A summit on expanding employment opportunities and alleviating poverty continues for a second and final day in Burkina Faso. Dozens of heads of state from around Africa are trying to mount a coordinated effort to create jobs.
On the final day of the summit, the African heads of state are expected to draft an action plan on how to tackle the issues of unemployment and poverty on the world's poorest continent.
The plan intends to create eight million new jobs each year for the next decade. Its aim is to stop the economic slump on the continent and find ways to cope with the population growth.
The vast majority of Africans survive on less than a dollar a day and reside in rural villages, but many large cities lack the resources and infrastructure to cope with their rapidly increasing populations.
The director of the International Monetary Fund (IMF), Rodrigo de Rato, says rich countries need to evaluate the pressures placed on less developed countries in the global market.
"Both rich and poor countries carry the responsibility in promoting the full integration of developing countries in the global trading system," said Rodrigo de Rato. "And we must also recognize that trade barriers in and among developing countries themselves remain too high."
The summit is being held in the landlocked west African nation of Burkina Faso, which the United Nations ranks at the bottom of a list of countries in terms of human development. The agricultural based economy depends on the exportation of cotton, which has to compete with U.S. and EU subsidies in the world market.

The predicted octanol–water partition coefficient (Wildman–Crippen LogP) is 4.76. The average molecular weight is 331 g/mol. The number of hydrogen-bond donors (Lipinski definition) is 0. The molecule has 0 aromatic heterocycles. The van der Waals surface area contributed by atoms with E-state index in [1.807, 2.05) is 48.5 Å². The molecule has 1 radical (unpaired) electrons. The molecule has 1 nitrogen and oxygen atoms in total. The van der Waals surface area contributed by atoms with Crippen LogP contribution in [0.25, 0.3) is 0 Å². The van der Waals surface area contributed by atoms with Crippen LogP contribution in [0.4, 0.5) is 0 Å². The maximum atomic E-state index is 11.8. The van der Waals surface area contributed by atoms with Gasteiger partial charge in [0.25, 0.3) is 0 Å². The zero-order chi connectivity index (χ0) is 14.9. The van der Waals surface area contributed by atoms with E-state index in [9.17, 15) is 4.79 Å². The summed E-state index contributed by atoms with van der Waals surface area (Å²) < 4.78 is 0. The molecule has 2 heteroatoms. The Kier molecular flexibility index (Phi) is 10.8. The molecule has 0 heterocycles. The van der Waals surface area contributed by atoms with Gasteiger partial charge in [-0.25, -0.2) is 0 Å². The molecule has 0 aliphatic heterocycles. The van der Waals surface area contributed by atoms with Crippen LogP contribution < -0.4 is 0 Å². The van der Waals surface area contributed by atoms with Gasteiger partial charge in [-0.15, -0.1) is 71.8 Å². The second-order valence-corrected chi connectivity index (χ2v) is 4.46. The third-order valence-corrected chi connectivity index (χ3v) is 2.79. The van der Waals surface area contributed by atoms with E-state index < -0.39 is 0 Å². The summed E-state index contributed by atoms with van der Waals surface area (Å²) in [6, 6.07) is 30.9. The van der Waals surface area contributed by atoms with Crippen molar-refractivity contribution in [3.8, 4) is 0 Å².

Mr. de Rato says the IMF is looking to promote peer review initiatives to allow the African Union, which is sponsoring the summit, and other regional bodies to take control and implement the action plan.
"Regional integration by providing important peer review mechanisms can play a valuable role in promoting sound economic policies and good investment climate," he said. "We are tailoring our work to support this objective by conducting regular surveillance discussions at the regional levels in Africa."
The action plan is also expected to outline ways for women to receive small micro-credit loans to start businesses. Although sub-Saharan Africa has registered a small amount of economic growth during the past two years, the quality of life for the majority of the population remains worse today than it was two decades ago.